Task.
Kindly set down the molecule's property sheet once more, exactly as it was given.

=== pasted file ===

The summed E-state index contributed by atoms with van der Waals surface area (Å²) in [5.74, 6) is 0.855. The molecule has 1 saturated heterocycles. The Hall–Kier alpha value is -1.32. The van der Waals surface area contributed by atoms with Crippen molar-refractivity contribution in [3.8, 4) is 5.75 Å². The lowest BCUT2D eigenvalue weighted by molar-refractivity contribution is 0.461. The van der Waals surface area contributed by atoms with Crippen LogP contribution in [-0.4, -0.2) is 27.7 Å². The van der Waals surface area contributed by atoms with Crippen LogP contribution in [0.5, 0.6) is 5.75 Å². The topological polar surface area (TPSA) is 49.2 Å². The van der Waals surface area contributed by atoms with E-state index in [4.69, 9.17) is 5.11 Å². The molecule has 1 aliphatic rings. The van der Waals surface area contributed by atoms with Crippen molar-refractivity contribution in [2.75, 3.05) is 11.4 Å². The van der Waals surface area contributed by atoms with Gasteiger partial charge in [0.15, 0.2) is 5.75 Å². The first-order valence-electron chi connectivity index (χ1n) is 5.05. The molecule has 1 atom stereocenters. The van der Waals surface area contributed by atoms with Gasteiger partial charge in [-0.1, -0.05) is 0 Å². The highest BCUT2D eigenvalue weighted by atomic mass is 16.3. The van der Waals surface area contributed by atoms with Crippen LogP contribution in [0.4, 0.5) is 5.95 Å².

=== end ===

The summed E-state index contributed by atoms with van der Waals surface area (Å²) in [5.74, 6) is 0.855. The molecule has 1 saturated heterocycles. The Hall–Kier alpha value is -1.32. The van der Waals surface area contributed by atoms with Crippen molar-refractivity contribution in [3.8, 4) is 5.75 Å². The lowest BCUT2D eigenvalue weighted by molar-refractivity contribution is 0.461. The van der Waals surface area contributed by atoms with Crippen LogP contribution in [-0.4, -0.2) is 27.7 Å². The van der Waals surface area contributed by atoms with Crippen LogP contribution in [0.5, 0.6) is 5.75 Å². The topological polar surface area (TPSA) is 49.2 Å². The van der Waals surface area contributed by atoms with E-state index in [4.69, 9.17) is 5.11 Å². The molecule has 1 aliphatic rings. The van der Waals surface area contributed by atoms with Crippen molar-refractivity contribution in [2.75, 3.05) is 11.4 Å². The van der Waals surface area contributed by atoms with Gasteiger partial charge in [0.15, 0.2) is 5.75 Å². The first-order valence-electron chi connectivity index (χ1n) is 5.05. The molecule has 1 atom stereocenters. The van der Waals surface area contributed by atoms with Gasteiger partial charge in [-0.1, -0.05) is 0 Å². The highest BCUT2D eigenvalue weighted by atomic mass is 16.3. The van der Waals surface area contributed by atoms with Crippen LogP contribution in [0.4, 0.5) is 5.95 Å².